Water Damage -- When a Property Owner Is Liable to a Neighbor
Jared's property sat somewhat higher than that of his neighbor, Lisa. During a flash flood, the run-off from Jared's property caused extensive flooding on Lisa's property.
Evelyn dug a drainage ditch to carry water away from her house. It was Evelyn's hope that the ditch would remedy the problem of leaking in her basement. Shortly after Evelyn completed the drainage ditch, the area experienced exceptionally heavy storms. The drainage ditch served the purpose of diverting water away from the foundation of Evelyn's house, but resulted in flooding at the home of Evelyn's neighbor.
What liability, if any, do Jared and Evelyn face?
The issue of a property owner's liability for water damage is largely a matter of state law. However, a property owner is not liable for things he or she cannot control.
Generally speaking, a property owner is not liable for damage that results from the natural condition of the land. However, a property owner may be liable for damages that result from alterations to the land. While state law varies widely, the majority of states follow the rule that a property owner is not liable unless he or she acted in a manner that was unreasonable. The law of the relevant jurisdiction should be consulted for further details.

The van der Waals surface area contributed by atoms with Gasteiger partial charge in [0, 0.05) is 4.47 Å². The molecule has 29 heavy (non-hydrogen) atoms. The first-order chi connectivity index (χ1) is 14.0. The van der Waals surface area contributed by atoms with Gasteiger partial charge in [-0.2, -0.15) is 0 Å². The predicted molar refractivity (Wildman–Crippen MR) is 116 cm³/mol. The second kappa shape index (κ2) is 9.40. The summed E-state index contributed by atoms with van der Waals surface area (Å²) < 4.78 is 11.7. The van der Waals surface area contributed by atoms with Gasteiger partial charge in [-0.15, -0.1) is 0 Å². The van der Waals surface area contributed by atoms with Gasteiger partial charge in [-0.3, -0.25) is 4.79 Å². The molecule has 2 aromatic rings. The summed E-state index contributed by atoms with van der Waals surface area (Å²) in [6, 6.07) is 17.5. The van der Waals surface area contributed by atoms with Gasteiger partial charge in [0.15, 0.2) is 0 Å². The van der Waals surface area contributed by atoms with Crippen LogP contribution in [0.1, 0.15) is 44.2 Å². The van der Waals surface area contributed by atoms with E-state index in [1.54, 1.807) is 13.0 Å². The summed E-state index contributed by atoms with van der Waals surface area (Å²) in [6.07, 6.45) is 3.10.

With regard to events known as "acts of God," such as floods, hurricanes and electrical storms, the same rule applies. In the event of an "act of God," no one may be liable and each individual property owner may be responsible for the damage to his or her property. Here again, the issue is governed by local law.
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